In the January 2009 issue of Trailer Life the RV CLINIC page advises RV owners that â€œLCD screens – be they on a laptop computer, computer monitor or flat-screen television – can be damaged by freezing temperatures.â€ The columnâ€™s heading seemed to imply that a Liquid Crystal Screen can actually be frozen.
With the recent frigid weather the nation is having, I wondered about this. Iâ€™ve kept a small 5â€ LCD TV in my small Airstream for years without any damage. In my larger Airstream I have a 19â€ Sony LCD TV that was purchased and installed by Airstream at Jackson Center. Both are kept outdoors year around, and have experienced significant fluctuation in interior temperatures, including long periods of severe cold.
However, in querying Sony (in particular about Model KLV-S19A10) and Toshiba there is a warning that frigid temperatures can cause damage. Sony recommends that owners avoid operating their TV at temperatures below 41 degrees Fahrenheit because â€œthe picture may be blurred or show poor color due to moisture condensation.â€ As for Sonyâ€™s recommendation regarding storage, they advise that their televisions can be stored â€œbetween -4 to 140 degrees Fahrenheit (F) and 20-90% Relative Humidity.â€
Toshibaâ€™s recommendations are identical to Sonyâ€™s.
But does the LCD screen â€œfreeze?â€ The answer is no. There isnâ€™t actually any liquid in a Liquid Crystal Display. The crystals are said to be liquid only relative to their ability to change shape when given an electrical charge. They are not liquid in the same sense that water is liquid, and will not expand or burst the screen by freezing in the same way that ice can burst a pipe.
Most likely, the damage to a TV, or any electronic device exposed to prolonged deep cold, is from rapid temperature fluctuations and/or condensation forming inside the device.
Rapid temperature fluctuations, or extreme temperatures are obviously hard on any electronic device. Rapid changes cause uneven expansion or contraction of various electronic components and connections. Extreme temperatures stress the design tolerances in the same fashion.
Condensation will happen when the device is moved directly to a warm humid environment when the device itself is still cold. Moisture from condensation on circuit boards and electrical contacts can cause damage, in exactly the same way that spilling a glass of water into the device can. Water will cause short-circuiting and that, in turn, can even cause a fire. A fire caused by water seems counter-intuitive, but it happens in electrical situations. For instance, never try to put out an electrical fire with water. It will only aggravate the situation.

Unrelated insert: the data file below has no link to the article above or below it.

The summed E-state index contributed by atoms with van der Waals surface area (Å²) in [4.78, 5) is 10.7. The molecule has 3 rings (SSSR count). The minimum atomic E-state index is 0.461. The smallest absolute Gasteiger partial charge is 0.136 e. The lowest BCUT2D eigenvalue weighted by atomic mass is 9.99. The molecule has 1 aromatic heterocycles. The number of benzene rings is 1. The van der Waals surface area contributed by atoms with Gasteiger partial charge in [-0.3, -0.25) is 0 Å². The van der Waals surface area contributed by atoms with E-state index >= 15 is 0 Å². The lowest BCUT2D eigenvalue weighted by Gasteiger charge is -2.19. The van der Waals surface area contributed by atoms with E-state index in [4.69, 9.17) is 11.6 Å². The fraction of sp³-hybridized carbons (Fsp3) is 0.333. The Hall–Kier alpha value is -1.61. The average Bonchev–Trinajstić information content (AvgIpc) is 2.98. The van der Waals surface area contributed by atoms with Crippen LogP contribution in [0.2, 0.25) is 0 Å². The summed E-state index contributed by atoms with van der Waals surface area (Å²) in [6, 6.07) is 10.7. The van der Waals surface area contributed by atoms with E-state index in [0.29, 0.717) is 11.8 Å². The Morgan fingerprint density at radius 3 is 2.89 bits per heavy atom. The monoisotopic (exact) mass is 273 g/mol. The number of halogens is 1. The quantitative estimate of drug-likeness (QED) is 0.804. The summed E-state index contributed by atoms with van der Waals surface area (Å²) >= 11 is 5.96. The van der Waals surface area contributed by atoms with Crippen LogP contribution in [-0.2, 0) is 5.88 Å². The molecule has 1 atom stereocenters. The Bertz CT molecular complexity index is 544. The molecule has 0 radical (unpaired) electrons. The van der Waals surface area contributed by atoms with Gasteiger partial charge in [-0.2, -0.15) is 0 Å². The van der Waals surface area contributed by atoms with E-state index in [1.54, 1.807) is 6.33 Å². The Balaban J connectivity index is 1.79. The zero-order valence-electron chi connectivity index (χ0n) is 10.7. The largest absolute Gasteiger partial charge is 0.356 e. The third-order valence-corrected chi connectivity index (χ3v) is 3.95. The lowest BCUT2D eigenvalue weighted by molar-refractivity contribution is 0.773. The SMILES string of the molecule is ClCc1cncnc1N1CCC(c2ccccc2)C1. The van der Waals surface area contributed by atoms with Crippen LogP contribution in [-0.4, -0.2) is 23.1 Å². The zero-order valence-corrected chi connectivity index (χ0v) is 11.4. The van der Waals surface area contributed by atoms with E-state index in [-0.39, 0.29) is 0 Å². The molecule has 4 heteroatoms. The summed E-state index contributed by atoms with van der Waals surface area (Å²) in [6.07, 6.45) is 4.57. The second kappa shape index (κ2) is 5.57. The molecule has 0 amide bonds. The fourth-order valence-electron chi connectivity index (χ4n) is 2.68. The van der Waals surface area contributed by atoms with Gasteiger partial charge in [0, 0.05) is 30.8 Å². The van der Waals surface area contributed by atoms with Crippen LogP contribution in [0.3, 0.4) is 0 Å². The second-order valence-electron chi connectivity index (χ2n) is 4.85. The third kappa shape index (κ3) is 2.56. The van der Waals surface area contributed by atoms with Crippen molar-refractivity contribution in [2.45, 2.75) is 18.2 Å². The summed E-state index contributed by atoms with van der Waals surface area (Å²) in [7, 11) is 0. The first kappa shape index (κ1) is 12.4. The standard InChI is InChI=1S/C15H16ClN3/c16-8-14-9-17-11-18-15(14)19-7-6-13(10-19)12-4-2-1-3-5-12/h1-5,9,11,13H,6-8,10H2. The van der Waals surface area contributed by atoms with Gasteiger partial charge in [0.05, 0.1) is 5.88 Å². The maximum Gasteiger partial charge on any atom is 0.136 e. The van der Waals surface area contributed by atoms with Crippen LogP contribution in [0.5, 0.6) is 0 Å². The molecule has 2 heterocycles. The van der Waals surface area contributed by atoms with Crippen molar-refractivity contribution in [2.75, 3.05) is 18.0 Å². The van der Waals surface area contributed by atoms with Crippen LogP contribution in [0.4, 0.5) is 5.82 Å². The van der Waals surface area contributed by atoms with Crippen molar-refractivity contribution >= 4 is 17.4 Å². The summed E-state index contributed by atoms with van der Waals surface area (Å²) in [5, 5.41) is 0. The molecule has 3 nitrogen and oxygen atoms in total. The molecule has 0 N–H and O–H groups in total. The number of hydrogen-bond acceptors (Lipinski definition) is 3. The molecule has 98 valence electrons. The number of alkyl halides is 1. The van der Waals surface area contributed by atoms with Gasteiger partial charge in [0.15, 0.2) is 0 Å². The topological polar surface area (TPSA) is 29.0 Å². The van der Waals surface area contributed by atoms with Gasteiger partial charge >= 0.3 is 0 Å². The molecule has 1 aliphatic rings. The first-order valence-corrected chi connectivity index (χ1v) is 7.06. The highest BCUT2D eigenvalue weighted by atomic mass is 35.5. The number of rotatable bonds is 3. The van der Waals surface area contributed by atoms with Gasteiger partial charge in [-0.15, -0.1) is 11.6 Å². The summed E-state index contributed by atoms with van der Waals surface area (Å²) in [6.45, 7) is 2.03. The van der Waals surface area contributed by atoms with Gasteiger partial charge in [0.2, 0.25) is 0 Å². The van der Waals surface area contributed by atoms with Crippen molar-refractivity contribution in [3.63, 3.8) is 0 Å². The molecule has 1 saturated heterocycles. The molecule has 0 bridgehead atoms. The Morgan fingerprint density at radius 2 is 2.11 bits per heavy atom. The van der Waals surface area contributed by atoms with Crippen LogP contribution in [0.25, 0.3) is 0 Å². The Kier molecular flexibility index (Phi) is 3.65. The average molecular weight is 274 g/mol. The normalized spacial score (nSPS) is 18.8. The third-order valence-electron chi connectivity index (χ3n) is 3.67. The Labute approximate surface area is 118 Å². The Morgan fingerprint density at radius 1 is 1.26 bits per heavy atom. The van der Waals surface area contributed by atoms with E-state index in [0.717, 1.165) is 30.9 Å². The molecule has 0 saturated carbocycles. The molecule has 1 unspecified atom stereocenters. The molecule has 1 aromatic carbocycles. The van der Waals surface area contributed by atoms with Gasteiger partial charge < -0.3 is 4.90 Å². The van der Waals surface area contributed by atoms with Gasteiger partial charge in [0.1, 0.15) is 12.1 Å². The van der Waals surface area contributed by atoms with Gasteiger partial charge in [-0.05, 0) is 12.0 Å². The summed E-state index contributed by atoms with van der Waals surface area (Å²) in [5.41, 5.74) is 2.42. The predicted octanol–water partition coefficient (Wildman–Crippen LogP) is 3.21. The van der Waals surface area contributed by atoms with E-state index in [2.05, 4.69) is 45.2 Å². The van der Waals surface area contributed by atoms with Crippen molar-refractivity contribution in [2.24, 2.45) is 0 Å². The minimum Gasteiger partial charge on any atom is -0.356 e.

There is the sense that as long as the device isnâ€™t powered up (plugged in) that condensation will not cause any harm. Simply give the device opportunity to warm to room temperature and the condensation will evaporate. Then the device can be turned on without doing any harm. Again this seems intuitive, and it isnâ€™t bad advice, but it doesnâ€™t take into consideration that many devices today are always electrically charged even when not plugged in.
What about the LCD devices that are built into cars, trucks and SUVs? These devices are specially designed for an automotive environment, in that they are 12 volt battery powered, have perhaps more rugged circuitry, and/or are sealed to keep out dust and condensation. They are also always wired into the battery and likely have some amount of power going to them to keep them in a warm ready state.
On the other hand, most LCD TVâ€™s used in RVs have been designed for use in a residence and are not as rugged. In addition they are 120 volt and are not connected to the 12 volt house batteries and will not be kept in a warm ready state when the RV is not hooked up to shore power. This might not be the case for every owner, but it will be for many.
So, the best advice appears to be that LCD TVâ€™s, computer monitors and other similar devices should be removed from an RV prior to the onset of really cold weather, unless of course the RV interior is kept warm. Do not expose these devices to excessive heat, such as direct sunlight or near a heater, and do not expose them to extremely low temperatures. If the device is already in cold storage and the decision is made to move it to a warmer environment then make the change as gradual as possible and let it sit overnight prior to operating.
This doesnâ€™t mean we should be paranoid about leaving an LCD TV in an RV. Most RV owners never have a problem and never take any precautions. Still, the recommendations from the TV manufacturers being what they are, let caution be your guide.